Section News 19

INMO celebrates two pioneering International Section members

In light of the 100th anniver- sary, the INMO International Section would like to honour two pioneering members, Bolatito Aderemi and Lina Ducao, for their contribution to the health service and the nursing profession in Ireland. Ms Aderemi has been instru- mental in recruiting many international members since joining the INMO in 2004, and Ms Ducao is a former dean of the College of Nursing in the Philippines who served as advi- sor to two past chairpersons of the Section. Bolatito Aderemi Bolatito Aderemi arrived in Ireland in 2002, recruited from Nigeria by the South West- ern Health Board, to work as a senior staff nurse. She was a pioneering member of the International Section and recruited many international nurses and midwives working in Ireland to join the INMO. Through her hard work and passion for the Organisation, the International Section was firmly established. As well as her role as section officer, Ms Aderemi is also an INMO workplace rep and was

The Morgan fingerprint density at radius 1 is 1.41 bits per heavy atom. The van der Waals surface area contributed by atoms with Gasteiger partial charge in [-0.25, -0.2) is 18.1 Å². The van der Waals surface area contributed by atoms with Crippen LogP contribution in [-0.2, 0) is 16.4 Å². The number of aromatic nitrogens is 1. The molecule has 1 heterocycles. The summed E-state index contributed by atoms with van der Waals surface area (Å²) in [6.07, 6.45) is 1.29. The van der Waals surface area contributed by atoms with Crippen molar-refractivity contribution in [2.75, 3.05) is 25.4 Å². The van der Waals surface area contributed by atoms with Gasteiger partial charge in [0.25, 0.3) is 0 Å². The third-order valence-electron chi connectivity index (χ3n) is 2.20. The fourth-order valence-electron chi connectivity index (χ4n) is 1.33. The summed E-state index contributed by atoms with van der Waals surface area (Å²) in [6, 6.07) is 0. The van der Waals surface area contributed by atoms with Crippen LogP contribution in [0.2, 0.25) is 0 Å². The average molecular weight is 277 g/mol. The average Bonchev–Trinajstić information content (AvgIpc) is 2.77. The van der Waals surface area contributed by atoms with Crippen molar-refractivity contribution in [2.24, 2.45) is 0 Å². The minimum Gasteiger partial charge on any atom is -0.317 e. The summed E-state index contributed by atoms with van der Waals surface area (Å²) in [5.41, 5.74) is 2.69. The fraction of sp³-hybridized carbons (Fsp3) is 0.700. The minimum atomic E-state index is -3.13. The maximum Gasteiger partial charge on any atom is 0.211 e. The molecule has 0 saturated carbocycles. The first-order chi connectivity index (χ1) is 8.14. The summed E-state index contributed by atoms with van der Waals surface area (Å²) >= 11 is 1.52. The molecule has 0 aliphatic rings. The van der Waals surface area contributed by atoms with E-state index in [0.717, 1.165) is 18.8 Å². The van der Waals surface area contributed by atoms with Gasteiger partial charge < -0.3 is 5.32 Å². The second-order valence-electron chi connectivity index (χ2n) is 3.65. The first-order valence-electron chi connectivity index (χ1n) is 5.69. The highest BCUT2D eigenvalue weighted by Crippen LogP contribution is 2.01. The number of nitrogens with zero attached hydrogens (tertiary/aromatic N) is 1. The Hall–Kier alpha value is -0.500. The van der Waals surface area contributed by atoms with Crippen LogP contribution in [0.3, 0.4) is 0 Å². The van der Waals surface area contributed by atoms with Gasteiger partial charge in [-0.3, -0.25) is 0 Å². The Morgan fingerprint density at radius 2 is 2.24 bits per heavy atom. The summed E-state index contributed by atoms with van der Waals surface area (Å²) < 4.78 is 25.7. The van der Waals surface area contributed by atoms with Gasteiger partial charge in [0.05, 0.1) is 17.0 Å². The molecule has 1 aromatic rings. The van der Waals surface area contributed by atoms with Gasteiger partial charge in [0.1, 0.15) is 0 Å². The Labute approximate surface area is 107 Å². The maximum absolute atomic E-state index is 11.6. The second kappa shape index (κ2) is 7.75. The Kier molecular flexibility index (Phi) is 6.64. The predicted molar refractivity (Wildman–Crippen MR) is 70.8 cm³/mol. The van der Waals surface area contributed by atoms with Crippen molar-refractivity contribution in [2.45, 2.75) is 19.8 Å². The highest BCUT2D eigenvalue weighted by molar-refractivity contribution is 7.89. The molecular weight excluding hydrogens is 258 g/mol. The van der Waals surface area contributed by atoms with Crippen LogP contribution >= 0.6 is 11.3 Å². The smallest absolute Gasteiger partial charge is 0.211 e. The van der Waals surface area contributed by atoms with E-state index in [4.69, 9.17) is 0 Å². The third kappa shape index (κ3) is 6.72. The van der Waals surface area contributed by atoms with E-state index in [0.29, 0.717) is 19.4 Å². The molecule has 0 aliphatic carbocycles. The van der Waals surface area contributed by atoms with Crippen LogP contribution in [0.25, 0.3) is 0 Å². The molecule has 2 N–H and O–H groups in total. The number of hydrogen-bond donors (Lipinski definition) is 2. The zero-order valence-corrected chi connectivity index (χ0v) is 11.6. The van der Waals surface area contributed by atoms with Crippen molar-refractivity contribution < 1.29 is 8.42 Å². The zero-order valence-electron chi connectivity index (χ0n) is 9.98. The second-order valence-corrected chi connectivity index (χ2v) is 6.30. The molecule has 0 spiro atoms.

Bolatito Aderemi (left) arrived in Ireland in 2002 and joined the INMO in 2004 – recruited by Phil Ní Sheaghdha; and Lina Ducao (right) is a former nursing college dean, chapter president of the Philippine Nurses Association, advisor of College Red Cross Youth and College Brotherhood of Nurses

treasurer of the Dublin South West Branch for a number of years. She has faced many challenges but takes her role seriously and actively encour- ages international nurses and midwives to join the INMO. She has visited many hospi- tals and nursing homes across Ireland with general secretary Phil Ní Sheaghdha, meeting and supporting her colleagues. She likens her role as local rep to being “the eyes and ears of the wider membership” as she keeps INMO management informed of members’ needs. We would like to honour Ms Aderemi for her contribution to the growth and development of the Section. Lina Ducao In March 2000, follow- ing a discussion with an Irish